Available from: 2024-02-02 Created: 2024-02-02 Last updated: 2024-02-14Bibliographically approved
Sánchez-Busó, L., Sánchez-Serrano, A., Golparian, D. & Unemo, M. (2024). pyngoST: fast, simultaneous and accurate multiple sequence typing of Neisseria gonorrhoeae genome collections. Microbial Genomics, 10(1)
Open this publication in new window or tab >>pyngoST: fast, simultaneous and accurate multiple sequence typing of Neisseria gonorrhoeae genome collections
2024 (English)In: Microbial Genomics, E-ISSN 2057-5858, Vol. 10, no 1Article in journal (Refereed) Published
Abstract [en]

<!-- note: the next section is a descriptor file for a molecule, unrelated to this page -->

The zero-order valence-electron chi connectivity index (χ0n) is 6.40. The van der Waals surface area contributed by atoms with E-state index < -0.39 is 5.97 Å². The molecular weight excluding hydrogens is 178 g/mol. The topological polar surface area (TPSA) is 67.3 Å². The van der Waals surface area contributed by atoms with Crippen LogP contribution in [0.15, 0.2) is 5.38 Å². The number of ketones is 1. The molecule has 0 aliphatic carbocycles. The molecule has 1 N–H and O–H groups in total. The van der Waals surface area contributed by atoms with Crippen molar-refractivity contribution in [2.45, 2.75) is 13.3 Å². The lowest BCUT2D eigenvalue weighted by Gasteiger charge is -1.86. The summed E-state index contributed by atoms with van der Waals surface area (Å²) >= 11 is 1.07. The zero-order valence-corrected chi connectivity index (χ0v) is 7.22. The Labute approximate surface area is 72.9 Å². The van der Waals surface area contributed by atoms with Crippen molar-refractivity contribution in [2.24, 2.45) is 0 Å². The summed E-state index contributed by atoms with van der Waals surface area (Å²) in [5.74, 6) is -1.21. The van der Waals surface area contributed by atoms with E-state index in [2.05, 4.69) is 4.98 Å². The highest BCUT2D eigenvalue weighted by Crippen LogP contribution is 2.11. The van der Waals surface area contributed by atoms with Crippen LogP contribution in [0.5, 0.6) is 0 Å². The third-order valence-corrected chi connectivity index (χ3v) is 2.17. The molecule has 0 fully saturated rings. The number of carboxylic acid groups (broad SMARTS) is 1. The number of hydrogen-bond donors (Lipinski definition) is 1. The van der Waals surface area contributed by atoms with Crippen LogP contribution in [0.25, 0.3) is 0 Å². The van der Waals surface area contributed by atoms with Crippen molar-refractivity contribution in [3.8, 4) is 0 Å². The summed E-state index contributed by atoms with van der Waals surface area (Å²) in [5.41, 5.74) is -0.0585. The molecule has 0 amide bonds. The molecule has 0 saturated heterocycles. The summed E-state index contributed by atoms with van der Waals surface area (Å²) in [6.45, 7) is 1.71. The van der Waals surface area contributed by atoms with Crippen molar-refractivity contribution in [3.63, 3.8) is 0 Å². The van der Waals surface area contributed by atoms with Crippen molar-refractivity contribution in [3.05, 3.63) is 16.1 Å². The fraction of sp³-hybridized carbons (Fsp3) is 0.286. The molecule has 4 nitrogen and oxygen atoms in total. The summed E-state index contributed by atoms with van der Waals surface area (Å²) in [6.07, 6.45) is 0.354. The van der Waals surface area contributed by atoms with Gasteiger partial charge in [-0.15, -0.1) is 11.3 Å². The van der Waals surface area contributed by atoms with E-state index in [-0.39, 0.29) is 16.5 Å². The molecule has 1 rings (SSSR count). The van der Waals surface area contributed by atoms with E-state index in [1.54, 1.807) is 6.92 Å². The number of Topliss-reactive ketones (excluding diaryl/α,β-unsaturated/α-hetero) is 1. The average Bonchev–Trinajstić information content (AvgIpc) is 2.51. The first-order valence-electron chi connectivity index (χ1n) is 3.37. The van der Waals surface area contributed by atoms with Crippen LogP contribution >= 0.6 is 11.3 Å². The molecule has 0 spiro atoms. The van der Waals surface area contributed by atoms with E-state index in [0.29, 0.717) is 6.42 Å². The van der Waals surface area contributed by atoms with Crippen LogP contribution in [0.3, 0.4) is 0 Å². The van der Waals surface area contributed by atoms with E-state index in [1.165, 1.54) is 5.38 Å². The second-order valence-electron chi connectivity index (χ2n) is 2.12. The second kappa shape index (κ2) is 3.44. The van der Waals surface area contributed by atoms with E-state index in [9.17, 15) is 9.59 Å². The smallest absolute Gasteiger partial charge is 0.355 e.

Extensive gonococcal surveillance has been performed using molecular typing at global, regional, national and local levels. The three main genotyping schemes for this pathogen, multi-locus sequence typing (MLST), Neisseria gonorrhoeae multi-antigen sequence typing (NG-MAST) and N. gonorrhoeae sequence typing for antimicrobial resistance (NG-STAR), allow inter-laboratory and inter-study comparability and reproducibility and provide an approximation to the gonococcal population structure. With whole-genome sequencing (WGS), we obtain a substantially higher and more accurate discrimination between strains compared to previous molecular typing schemes. However, WGS remains unavailable or not affordable in many laboratories, and thus bioinformatic tools that allow the integration of data among laboratories with and without access to WGS are imperative for a joint effort to increase our understanding of global pathogen threats. Here, we present pyngoST, a command-line Python tool for fast, simultaneous and accurate sequence typing of N. gonorrhoeae from WGS assemblies. pyngoST integrates MLST, NG-MAST and NG-STAR, and can also designate NG-STAR clonal complexes, NG-MAST genogroups and penA mosaicism, facilitating multiple sequence typing from large WGS assembly collections. Exact and closest matches for existing alleles and sequence types are reported. The implementation of a fast multi-pattern searching algorithm allows pyngoST to be rapid and report results on 500 WGS assemblies in under 1 min. The mapping of typing results on a core genome tree of 2375 gonococcal genomes revealed that NG-STAR is the scheme that best represents the population structure of this pathogen, emphasizing the role of antimicrobial use and antimicrobial resistance as a driver of gonococcal evolution. This article contains data hosted by Microreact.